Can you imagine how much that kind of money means to a man whose idea for a fancy, Sunday night dinner is scrambled eggs?
I wanted Rohit to do well in life. Financially, and otherwise. So if I could virtually guarantee my boy a prosperous future at the expense of overtiming for a few weeks…I was gonna take the deal. No brainer.
So that’s how my Rohit started his courses. I’ll be honest- I didn’t, and still don’t have an accurate idea on exactly what all things he was learning. If I recall correctly, there was something about Python, some part Java, some C++, and…
Well, for as good a memory I have of taking long food orders, I didn’t have much aptitude for Rohit’s subjects. Like, at all.
Now that’s not to say I was an irresponsible dad, who left his impressionable, 10-year-old child all alone with the internet. I sat with him during his lectures, practicals, tutorials- even though I didn’t have the slightest idea what was going on-screen. I kept him motivated by serving him his favorite apple milkshake.
I just…wanted him to do good. Really bad.
And my Rohit did quite well! He scored consistent A’s and A+’s in all his assignments. His teachers were really impressed with his prowess. Hell, even the online answer-checking interface in the course videos cheered him on. Whenever he’d give a right answer, it’d flash a video of the CCI’s mascot- which was an owl wearing an orange cap- flutter its wings and squeak in its automated, pre-recorded voice:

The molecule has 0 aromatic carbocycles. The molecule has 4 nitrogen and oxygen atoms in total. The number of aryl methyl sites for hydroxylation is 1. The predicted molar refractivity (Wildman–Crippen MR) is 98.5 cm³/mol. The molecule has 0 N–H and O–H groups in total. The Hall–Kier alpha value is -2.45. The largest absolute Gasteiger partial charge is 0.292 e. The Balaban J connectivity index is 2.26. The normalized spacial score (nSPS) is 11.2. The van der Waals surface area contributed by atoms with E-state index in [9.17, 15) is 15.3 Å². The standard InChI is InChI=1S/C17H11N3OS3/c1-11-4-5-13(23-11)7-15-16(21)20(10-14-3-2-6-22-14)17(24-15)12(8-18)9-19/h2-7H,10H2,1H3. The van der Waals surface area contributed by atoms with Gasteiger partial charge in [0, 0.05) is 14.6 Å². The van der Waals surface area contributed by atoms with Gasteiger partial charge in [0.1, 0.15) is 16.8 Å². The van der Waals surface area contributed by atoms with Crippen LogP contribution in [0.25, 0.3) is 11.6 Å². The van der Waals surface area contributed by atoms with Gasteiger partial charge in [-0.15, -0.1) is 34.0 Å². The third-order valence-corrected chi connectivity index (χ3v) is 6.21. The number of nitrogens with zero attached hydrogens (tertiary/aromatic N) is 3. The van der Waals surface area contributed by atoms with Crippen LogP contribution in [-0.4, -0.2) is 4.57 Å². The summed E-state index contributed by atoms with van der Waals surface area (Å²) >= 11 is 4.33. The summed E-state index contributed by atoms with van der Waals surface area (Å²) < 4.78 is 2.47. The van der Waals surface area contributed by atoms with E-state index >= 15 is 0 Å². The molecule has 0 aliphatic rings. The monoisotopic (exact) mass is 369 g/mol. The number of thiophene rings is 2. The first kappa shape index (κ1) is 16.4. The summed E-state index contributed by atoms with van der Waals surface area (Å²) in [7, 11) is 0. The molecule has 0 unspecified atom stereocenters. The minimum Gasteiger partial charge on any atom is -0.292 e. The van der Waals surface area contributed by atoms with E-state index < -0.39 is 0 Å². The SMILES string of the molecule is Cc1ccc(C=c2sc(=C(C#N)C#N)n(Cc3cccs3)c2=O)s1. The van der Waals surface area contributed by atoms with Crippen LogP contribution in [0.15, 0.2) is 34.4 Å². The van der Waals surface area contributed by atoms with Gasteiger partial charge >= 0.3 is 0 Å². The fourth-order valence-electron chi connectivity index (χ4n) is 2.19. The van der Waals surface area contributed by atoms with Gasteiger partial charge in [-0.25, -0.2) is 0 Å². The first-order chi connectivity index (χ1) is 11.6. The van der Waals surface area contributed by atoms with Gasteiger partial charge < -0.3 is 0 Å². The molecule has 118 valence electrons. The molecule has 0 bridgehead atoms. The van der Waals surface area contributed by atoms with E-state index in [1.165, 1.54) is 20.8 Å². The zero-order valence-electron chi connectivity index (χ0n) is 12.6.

“Congrats, buddy! You sure deserve a big thinking-cap!”
Yeah, that was kind of a hook CCI had going on. Kinda corny, but hey, the owl looked cute and made Rohit laugh.
But that was the other thing. There were a lot of things that could make my Rohit laugh, and he’d get distracted easily. I’d often take a break from my shift, only to find him playing Pokémon on his Switch…or doodling in his sketchbook…or be BB-gunning the hell out of the birds in the backyard.
I’d get worried. That’s not how my son was gonna land a white-collar job in the Silicon Valley.
I tried telling him many times; that painting women’s butts and bosoms wasn’t gonna sustain him for life, and that he was too old to live the Ruskin Bond fantasy life.
He’d nod his head in a silent approval. I figured he’d understood.
But the very next morning, he’d see hear the song of a magpie on his windowsill. That’d divert him again, and he’d ask me to take him hunting in the woods.
I’d sigh. Grooming my son was turning out a difficult job.
It was tough, very tough, but I had to be a strict father if I wanted my son to succeed. So, I started procrastinating his requests to go hunting. Every Sunday morning, Rohit would snuggle up to me on the bed, and use his baby doll eyes to lure me into taking him into the woods. I just kept changing my excuses; busy weekend, cricket-match, feeling under-weather…and he’d walk back to his room.